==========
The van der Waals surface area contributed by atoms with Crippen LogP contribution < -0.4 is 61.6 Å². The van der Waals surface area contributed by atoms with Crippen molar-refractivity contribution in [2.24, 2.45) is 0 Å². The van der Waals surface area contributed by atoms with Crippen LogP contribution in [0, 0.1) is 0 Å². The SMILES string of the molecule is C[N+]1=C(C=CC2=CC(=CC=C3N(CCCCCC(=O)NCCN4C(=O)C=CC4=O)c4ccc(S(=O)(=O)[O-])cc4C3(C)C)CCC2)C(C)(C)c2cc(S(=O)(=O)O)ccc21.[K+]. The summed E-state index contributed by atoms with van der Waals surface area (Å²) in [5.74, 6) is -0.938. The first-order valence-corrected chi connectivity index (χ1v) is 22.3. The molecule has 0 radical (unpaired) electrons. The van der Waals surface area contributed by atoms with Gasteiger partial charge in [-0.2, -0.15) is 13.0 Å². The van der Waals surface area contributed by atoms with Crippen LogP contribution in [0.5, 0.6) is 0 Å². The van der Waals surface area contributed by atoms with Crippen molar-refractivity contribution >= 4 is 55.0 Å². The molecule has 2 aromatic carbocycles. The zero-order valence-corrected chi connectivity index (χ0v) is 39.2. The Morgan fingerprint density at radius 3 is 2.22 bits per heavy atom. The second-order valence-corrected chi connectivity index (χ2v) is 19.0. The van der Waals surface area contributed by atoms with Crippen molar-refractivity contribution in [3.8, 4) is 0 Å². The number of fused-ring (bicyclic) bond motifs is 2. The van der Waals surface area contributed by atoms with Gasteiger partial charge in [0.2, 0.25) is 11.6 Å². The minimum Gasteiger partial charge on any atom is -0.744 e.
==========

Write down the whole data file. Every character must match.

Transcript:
The van der Waals surface area contributed by atoms with Crippen LogP contribution < -0.4 is 61.6 Å². The van der Waals surface area contributed by atoms with Crippen molar-refractivity contribution in [2.24, 2.45) is 0 Å². The van der Waals surface area contributed by atoms with Crippen LogP contribution in [0, 0.1) is 0 Å². The SMILES string of the molecule is C[N+]1=C(C=CC2=CC(=CC=C3N(CCCCCC(=O)NCCN4C(=O)C=CC4=O)c4ccc(S(=O)(=O)[O-])cc4C3(C)C)CCC2)C(C)(C)c2cc(S(=O)(=O)O)ccc21.[K+]. The summed E-state index contributed by atoms with van der Waals surface area (Å²) in [5.74, 6) is -0.938. The first-order valence-corrected chi connectivity index (χ1v) is 22.3. The molecule has 0 radical (unpaired) electrons. The van der Waals surface area contributed by atoms with Gasteiger partial charge in [-0.2, -0.15) is 13.0 Å². The van der Waals surface area contributed by atoms with Crippen LogP contribution in [0.5, 0.6) is 0 Å². The van der Waals surface area contributed by atoms with Crippen molar-refractivity contribution >= 4 is 55.0 Å². The molecule has 2 aromatic carbocycles. The zero-order valence-corrected chi connectivity index (χ0v) is 39.2. The Morgan fingerprint density at radius 3 is 2.22 bits per heavy atom. The second-order valence-corrected chi connectivity index (χ2v) is 19.0. The van der Waals surface area contributed by atoms with Crippen molar-refractivity contribution in [3.8, 4) is 0 Å². The number of fused-ring (bicyclic) bond motifs is 2. The van der Waals surface area contributed by atoms with Gasteiger partial charge in [0.2, 0.25) is 11.6 Å². The minimum Gasteiger partial charge on any atom is -0.744 e.